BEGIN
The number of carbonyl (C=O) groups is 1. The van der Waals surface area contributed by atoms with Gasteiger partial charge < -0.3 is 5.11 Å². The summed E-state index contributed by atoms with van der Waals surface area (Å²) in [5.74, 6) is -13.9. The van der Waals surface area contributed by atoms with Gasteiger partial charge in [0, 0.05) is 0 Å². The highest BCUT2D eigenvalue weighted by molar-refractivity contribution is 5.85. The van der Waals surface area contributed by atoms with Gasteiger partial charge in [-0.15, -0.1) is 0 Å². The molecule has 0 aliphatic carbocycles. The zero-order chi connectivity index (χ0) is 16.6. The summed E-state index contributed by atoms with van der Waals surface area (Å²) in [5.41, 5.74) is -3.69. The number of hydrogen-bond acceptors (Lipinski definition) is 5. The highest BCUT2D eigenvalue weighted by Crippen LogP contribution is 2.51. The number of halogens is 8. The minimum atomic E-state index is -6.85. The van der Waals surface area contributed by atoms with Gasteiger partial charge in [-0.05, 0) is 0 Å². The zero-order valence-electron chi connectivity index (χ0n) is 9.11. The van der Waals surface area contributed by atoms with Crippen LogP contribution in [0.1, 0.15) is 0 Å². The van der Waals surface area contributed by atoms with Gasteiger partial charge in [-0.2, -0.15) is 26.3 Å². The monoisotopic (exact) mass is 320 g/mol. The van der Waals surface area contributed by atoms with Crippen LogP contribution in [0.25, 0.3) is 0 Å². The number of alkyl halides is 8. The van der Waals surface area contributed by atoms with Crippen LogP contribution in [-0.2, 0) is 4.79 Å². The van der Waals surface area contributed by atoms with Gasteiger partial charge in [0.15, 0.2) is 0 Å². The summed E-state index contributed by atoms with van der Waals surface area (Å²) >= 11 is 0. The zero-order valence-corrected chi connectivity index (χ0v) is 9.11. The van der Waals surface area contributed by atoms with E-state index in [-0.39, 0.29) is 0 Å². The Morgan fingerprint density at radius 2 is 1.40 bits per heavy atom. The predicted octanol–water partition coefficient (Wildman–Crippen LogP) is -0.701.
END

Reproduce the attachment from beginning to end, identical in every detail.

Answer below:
The number of carbonyl (C=O) groups is 1. The van der Waals surface area contributed by atoms with Gasteiger partial charge < -0.3 is 5.11 Å². The summed E-state index contributed by atoms with van der Waals surface area (Å²) in [5.74, 6) is -13.9. The van der Waals surface area contributed by atoms with Gasteiger partial charge in [0, 0.05) is 0 Å². The highest BCUT2D eigenvalue weighted by molar-refractivity contribution is 5.85. The van der Waals surface area contributed by atoms with Gasteiger partial charge in [-0.15, -0.1) is 0 Å². The molecule has 0 aliphatic carbocycles. The zero-order chi connectivity index (χ0) is 16.6. The summed E-state index contributed by atoms with van der Waals surface area (Å²) in [5.41, 5.74) is -3.69. The number of hydrogen-bond acceptors (Lipinski definition) is 5. The highest BCUT2D eigenvalue weighted by Crippen LogP contribution is 2.51. The number of halogens is 8. The minimum atomic E-state index is -6.85. The van der Waals surface area contributed by atoms with Gasteiger partial charge in [-0.05, 0) is 0 Å². The zero-order valence-electron chi connectivity index (χ0n) is 9.11. The van der Waals surface area contributed by atoms with Crippen LogP contribution in [0.1, 0.15) is 0 Å². The van der Waals surface area contributed by atoms with Gasteiger partial charge in [-0.2, -0.15) is 26.3 Å². The monoisotopic (exact) mass is 320 g/mol. The van der Waals surface area contributed by atoms with Crippen LogP contribution in [0.25, 0.3) is 0 Å². The number of alkyl halides is 8. The van der Waals surface area contributed by atoms with Crippen LogP contribution in [-0.2, 0) is 4.79 Å². The van der Waals surface area contributed by atoms with Gasteiger partial charge in [0.15, 0.2) is 0 Å². The summed E-state index contributed by atoms with van der Waals surface area (Å²) >= 11 is 0. The zero-order valence-corrected chi connectivity index (χ0v) is 9.11. The van der Waals surface area contributed by atoms with E-state index in [-0.39, 0.29) is 0 Å². The Morgan fingerprint density at radius 2 is 1.40 bits per heavy atom. The predicted octanol–water partition coefficient (Wildman–Crippen LogP) is -0.701.